Let's be clear -- this is not a criticism of any of the projects or their extraordinary efforts to package and document very complex technology in a way that allows non-experts to use it effectively. It is simply the result of a combination of a huge amount of activity, and the chaos that creates, and untold copies, revisions, and simply evolution getting in the way.

An important aside on tutorials if you're a practitioner of Computer Science/Engineering, you might be tempted to skip over some tutorials like "Deep Learning for Poets", since, well... you are probably not a poet. A word of advice: don't. The structure and contents of those tutorials 'for poets' is indeed designed to help someone with little programming experience, but the underlying complexity of the tasks involved means that a single mistake, or a single component out of date, and you've got an error that is very hard to decipher. Reading through and using the more basic tutorials will also help you get comfortable with the various tools.

So, with all that in mind, let's take a look at how to setup TensorFlow and use it to solve a specific problem.

TensorFlow in particular is one of the most active deep learning packages, and there are many tutorials available for it. We strongly encourage you to spend some time getting acquainted with them if possible:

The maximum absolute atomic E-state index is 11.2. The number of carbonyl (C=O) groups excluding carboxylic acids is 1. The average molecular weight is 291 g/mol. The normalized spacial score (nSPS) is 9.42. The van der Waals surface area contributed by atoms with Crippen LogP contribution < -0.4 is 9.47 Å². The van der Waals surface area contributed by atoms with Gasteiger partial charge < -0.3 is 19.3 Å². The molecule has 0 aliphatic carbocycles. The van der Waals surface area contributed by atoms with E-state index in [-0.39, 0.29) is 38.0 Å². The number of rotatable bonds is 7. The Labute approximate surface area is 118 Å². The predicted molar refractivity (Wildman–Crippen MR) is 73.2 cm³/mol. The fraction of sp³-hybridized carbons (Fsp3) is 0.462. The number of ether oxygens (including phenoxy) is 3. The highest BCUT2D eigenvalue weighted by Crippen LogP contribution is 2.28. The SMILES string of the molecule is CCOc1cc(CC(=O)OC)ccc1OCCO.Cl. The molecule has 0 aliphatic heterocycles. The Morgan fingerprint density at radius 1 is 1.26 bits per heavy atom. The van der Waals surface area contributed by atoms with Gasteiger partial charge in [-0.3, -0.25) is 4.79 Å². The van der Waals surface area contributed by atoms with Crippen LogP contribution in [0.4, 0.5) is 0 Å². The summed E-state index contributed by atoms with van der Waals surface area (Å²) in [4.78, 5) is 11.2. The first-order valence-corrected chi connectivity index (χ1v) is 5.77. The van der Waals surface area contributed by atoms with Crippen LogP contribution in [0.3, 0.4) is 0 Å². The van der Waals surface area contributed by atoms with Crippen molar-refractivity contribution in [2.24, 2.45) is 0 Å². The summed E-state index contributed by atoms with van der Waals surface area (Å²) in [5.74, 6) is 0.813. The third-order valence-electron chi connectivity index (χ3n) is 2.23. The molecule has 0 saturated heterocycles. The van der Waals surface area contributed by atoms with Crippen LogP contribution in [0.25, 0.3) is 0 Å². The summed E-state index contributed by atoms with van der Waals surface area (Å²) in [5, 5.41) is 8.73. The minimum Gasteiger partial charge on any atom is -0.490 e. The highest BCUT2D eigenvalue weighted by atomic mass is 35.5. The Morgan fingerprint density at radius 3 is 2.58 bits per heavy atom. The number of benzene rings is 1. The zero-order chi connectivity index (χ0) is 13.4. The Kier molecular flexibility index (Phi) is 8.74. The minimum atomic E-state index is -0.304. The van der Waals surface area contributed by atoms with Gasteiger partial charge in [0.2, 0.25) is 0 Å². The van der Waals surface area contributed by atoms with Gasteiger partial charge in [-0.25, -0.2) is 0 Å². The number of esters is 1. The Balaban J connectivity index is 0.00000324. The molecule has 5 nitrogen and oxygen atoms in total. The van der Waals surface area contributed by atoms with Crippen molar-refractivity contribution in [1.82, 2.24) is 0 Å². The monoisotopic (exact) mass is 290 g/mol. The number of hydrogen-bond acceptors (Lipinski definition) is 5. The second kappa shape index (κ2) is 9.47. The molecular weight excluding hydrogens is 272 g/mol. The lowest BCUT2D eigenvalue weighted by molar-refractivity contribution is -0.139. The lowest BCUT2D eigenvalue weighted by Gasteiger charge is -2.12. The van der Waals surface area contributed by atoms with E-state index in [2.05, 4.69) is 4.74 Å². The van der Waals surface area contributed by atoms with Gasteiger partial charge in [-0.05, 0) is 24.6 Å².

The instructions that follow are a combination of material on those tutorials making a few specific choices to simplify (some) things along the way. We hope it can make things a bit easier if you are having problems following other tutorials or unsure of which option to choose.

While the credit should go entirely to those that created the tutorials and software, any mistakes in this document are likely our own. If you find some, please let us know!.

If You Already Have TensorFlow Installed

If you are already familiar with TensorFlow and reuse/retraining of models, and just want to skip over to our example, you can jump directly to Setup and Test the iOS App.

Installing TensorFlow on Mac OS X

Before we begin: you will need install/sudo privileges (or the Administrator/root password for your machine). If you aren't sure what these are but still want to try out the tutorial... we commend you! But first, please talk to someone in the IT department. :)

For even the simplest tasks involving deep learning (e.g. preparing the environment, running tests) and training models, you will need a modern machine and a fast Internet connection: